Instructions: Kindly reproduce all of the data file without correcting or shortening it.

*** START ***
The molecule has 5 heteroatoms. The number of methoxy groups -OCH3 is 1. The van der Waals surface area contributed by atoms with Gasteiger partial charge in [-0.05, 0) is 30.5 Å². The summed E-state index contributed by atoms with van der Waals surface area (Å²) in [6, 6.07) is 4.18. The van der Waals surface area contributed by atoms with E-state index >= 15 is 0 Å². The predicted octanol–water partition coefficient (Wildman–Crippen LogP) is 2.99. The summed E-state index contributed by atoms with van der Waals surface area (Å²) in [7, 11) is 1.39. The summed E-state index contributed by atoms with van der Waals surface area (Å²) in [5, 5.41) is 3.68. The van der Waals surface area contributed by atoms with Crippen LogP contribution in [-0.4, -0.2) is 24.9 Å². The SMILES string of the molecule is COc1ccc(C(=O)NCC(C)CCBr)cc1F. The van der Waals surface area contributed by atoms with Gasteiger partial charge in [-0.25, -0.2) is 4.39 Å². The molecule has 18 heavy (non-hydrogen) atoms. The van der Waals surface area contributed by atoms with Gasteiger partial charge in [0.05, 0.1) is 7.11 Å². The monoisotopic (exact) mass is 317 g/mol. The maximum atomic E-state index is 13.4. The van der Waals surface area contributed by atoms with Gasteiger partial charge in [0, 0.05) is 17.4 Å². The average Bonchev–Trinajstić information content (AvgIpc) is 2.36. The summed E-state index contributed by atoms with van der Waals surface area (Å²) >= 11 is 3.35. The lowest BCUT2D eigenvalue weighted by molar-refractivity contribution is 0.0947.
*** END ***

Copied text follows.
The molecule has 5 heteroatoms. The number of methoxy groups -OCH3 is 1. The van der Waals surface area contributed by atoms with Gasteiger partial charge in [-0.05, 0) is 30.5 Å². The summed E-state index contributed by atoms with van der Waals surface area (Å²) in [6, 6.07) is 4.18. The van der Waals surface area contributed by atoms with E-state index >= 15 is 0 Å². The predicted octanol–water partition coefficient (Wildman–Crippen LogP) is 2.99. The summed E-state index contributed by atoms with van der Waals surface area (Å²) in [7, 11) is 1.39. The summed E-state index contributed by atoms with van der Waals surface area (Å²) in [5, 5.41) is 3.68. The van der Waals surface area contributed by atoms with Crippen LogP contribution in [-0.4, -0.2) is 24.9 Å². The SMILES string of the molecule is COc1ccc(C(=O)NCC(C)CCBr)cc1F. The van der Waals surface area contributed by atoms with Gasteiger partial charge in [-0.25, -0.2) is 4.39 Å². The molecule has 18 heavy (non-hydrogen) atoms. The van der Waals surface area contributed by atoms with Gasteiger partial charge in [0.05, 0.1) is 7.11 Å². The monoisotopic (exact) mass is 317 g/mol. The maximum atomic E-state index is 13.4. The van der Waals surface area contributed by atoms with Gasteiger partial charge in [0, 0.05) is 17.4 Å². The average Bonchev–Trinajstić information content (AvgIpc) is 2.36. The summed E-state index contributed by atoms with van der Waals surface area (Å²) >= 11 is 3.35. The lowest BCUT2D eigenvalue weighted by molar-refractivity contribution is 0.0947.